Thursday-and-Long: Green Bay Should Give Thanks for Aaron Rodgers
But since this is a day on which we're supposed to appreciate all the good things we have in life and take a little break from dwelling on the bad, I hereby invite the good people of Green Bay to fry up some Thanksgiving cheese curds, sit back and watch their man Rodgers dismantle the Detroit Lions. And as you watch, take a second to think to yourselves, "Hey, we could have it a lot worse."
The knock on Rodgers is that he's part of the sack problem -- that he holds the ball too long while he looks for the big play downfield at the expense of the often smarter, safer play that's right in front of him. And while this may well be a legitimate gripe, there are uglier warts you could potentially find on a 25-year-old second-year starting NFL quarterback.
Besides, think about what Rodgers is dealing with. The Packers' offensive line appears to be built out of a particularly soft kind of cheese, such as a Brie or a Camembert, only without the tough outer crust. Running back Ryan Grant is solid, but he's not a real option in the passing game. The Green Bay wide receivers, Greg Jennings and Donald Driver, are athletic downfield deep threats, and Rodgers is the kind of quarterback who can (and often must!) scramble, let a play develop and still make the throw, even on the run. Tight end Jermichael Finley, who can play in the slot and provide a shorter-range option when necessary, just missed three games (most of a fourth) with an injury. Add that all up, and it doesn't sound so foolish that a guy might be more inclined to take a few shots down the field.
And it's not as if he's getting them beat there. Rodgers is fifth in the NFL in passing yards, third in yards per attempt and sixth in the league with 19 touchdown passes -- and he's only thrown five interceptions. Just one guy in the league has started all 10 games at quarterback and thrown fewer, and yes, you can be pretty sure somebody in Green Bay has mentioned to Rodgers that the one guy is Brett Favre.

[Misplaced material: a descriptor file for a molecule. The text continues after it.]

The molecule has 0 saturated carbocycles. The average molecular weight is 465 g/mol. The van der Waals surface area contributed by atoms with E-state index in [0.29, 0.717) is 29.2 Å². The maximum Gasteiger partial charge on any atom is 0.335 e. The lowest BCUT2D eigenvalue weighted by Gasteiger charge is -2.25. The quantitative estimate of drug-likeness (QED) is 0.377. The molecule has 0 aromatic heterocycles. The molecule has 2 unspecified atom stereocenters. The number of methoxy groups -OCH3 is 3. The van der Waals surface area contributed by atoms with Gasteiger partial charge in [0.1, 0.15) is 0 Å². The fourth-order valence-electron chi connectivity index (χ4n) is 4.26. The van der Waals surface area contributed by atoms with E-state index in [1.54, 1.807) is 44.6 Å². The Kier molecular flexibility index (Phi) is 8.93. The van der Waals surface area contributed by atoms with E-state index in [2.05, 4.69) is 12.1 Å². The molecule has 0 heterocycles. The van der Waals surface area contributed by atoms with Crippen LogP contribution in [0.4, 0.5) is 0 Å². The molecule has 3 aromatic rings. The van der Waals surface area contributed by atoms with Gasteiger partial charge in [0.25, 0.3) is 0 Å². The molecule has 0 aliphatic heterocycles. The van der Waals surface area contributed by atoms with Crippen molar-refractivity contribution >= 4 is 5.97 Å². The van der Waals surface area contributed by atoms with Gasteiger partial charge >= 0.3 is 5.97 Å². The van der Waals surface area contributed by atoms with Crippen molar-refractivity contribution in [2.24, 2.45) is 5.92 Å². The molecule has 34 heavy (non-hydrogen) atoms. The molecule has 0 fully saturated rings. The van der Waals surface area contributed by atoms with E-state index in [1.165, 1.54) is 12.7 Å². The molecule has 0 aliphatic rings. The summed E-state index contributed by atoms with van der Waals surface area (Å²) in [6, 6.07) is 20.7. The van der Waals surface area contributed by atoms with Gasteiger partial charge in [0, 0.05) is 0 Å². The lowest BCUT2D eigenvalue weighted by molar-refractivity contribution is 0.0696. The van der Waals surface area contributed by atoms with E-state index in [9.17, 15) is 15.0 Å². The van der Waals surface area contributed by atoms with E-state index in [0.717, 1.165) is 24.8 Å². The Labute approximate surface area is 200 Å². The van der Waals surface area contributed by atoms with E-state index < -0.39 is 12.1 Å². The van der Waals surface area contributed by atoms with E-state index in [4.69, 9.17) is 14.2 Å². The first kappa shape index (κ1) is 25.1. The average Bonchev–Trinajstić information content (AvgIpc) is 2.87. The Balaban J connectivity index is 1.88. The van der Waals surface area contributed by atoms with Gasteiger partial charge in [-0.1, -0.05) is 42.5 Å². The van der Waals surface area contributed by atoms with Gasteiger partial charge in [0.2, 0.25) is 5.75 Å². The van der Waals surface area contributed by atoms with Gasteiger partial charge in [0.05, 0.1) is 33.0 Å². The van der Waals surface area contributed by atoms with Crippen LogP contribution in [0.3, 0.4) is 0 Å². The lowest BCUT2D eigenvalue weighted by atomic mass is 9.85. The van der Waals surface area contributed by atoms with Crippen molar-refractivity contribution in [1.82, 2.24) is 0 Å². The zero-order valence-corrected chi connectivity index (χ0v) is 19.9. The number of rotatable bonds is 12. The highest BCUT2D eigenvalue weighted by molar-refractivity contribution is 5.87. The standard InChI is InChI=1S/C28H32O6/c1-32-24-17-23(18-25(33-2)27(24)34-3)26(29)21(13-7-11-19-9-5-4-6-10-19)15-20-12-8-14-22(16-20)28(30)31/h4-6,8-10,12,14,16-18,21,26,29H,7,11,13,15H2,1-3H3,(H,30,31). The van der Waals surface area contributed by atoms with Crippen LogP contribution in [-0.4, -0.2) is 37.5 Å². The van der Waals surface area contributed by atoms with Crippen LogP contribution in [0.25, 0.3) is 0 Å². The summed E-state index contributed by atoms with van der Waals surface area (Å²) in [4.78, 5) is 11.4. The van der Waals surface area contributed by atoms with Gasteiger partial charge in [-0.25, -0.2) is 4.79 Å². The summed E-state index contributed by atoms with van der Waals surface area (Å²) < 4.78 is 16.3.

But Rodgers doesn't care. It may not seem fair that 40-year-old Favre and the Vikings get to have this dream season while he and the Packers have had to bleed and sweat and grunt their way to 6-4. But he's doing it anyway. Rodgers just keeps picking himself up off the ground and completing passes. At 25, he's playing and putting up numbers like one of the elite quarterbacks in the NFL and he's got his team in the playoff hunt warts and all. And today, he gets to fire away at the worst pass defense the league has.
So Happy Thanksgiving, Aaron Rodgers. And Packer fans...watch, enjoy, and give thanks. Let the old man have his one last big year in Minnesota. The guy you have has been an awfully good replacement, and he's going to get even better.
Speaking of Thanksgiving games, what in the world is Giants co-owner John Mara complaining about? He's upset that his team has to fly out to Denver and play a game just four days after playing (and finally winning) one on the East Coast. Says this puts the Giants at a competitive disadvantage, especially because the Broncos played at home Sunday and haven't had to fly anywhere. But first of all, Mara was presumably on board with the rest of the owners when they approved the plans for the NFL Network and its Thursday night games. Did he vote thinking his team would never get picked for one?
Something's amiss with the Giants. The attitude around the place is all kinds of wrong. They've been wracked with injuries, sure, and that's a big reason for their struggles. But sometimes you just get a bad vibe from a team, and this year's Giants -- one of the league's biggest disappointments to date -- give off such a vibe. They seem to focus on the wrong things, whether it's Brandon Jacobs complaining that people like Ahmad Bradshaw's running style better than his or the defense fretting over the loss of fading linebacker Antonio Pierce or the owner complaining about having to play on a Thursday. Things just feel screwy around that place these days. Personally, I know they're favored and that the Broncos are in a free-fall, but I think the Giants lose this game tonight, and I don't think they make the playoffs.